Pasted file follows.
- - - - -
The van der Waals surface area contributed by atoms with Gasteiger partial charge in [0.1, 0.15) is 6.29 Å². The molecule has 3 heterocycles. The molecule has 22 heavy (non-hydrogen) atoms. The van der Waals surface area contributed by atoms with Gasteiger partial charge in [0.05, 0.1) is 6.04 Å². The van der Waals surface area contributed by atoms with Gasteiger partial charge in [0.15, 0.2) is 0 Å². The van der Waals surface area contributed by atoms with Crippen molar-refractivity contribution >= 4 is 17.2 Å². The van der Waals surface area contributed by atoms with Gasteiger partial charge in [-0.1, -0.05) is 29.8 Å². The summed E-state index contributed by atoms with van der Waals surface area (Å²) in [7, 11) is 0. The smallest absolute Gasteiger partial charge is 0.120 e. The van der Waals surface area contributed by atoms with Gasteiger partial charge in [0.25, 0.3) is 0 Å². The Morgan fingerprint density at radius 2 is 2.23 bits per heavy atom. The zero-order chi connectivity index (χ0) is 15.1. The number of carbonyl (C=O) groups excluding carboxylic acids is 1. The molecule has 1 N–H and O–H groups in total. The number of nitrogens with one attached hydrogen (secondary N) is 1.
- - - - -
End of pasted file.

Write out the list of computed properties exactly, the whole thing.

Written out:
The van der Waals surface area contributed by atoms with Gasteiger partial charge in [0.1, 0.15) is 6.29 Å². The molecule has 3 heterocycles. The molecule has 22 heavy (non-hydrogen) atoms. The van der Waals surface area contributed by atoms with Gasteiger partial charge in [0.05, 0.1) is 6.04 Å². The van der Waals surface area contributed by atoms with Gasteiger partial charge in [0.15, 0.2) is 0 Å². The van der Waals surface area contributed by atoms with Crippen molar-refractivity contribution >= 4 is 17.2 Å². The van der Waals surface area contributed by atoms with Gasteiger partial charge in [-0.1, -0.05) is 29.8 Å². The summed E-state index contributed by atoms with van der Waals surface area (Å²) in [7, 11) is 0. The smallest absolute Gasteiger partial charge is 0.120 e. The van der Waals surface area contributed by atoms with Gasteiger partial charge in [0.25, 0.3) is 0 Å². The Morgan fingerprint density at radius 2 is 2.23 bits per heavy atom. The zero-order chi connectivity index (χ0) is 15.1. The number of carbonyl (C=O) groups excluding carboxylic acids is 1. The molecule has 1 N–H and O–H groups in total. The number of nitrogens with one attached hydrogen (secondary N) is 1.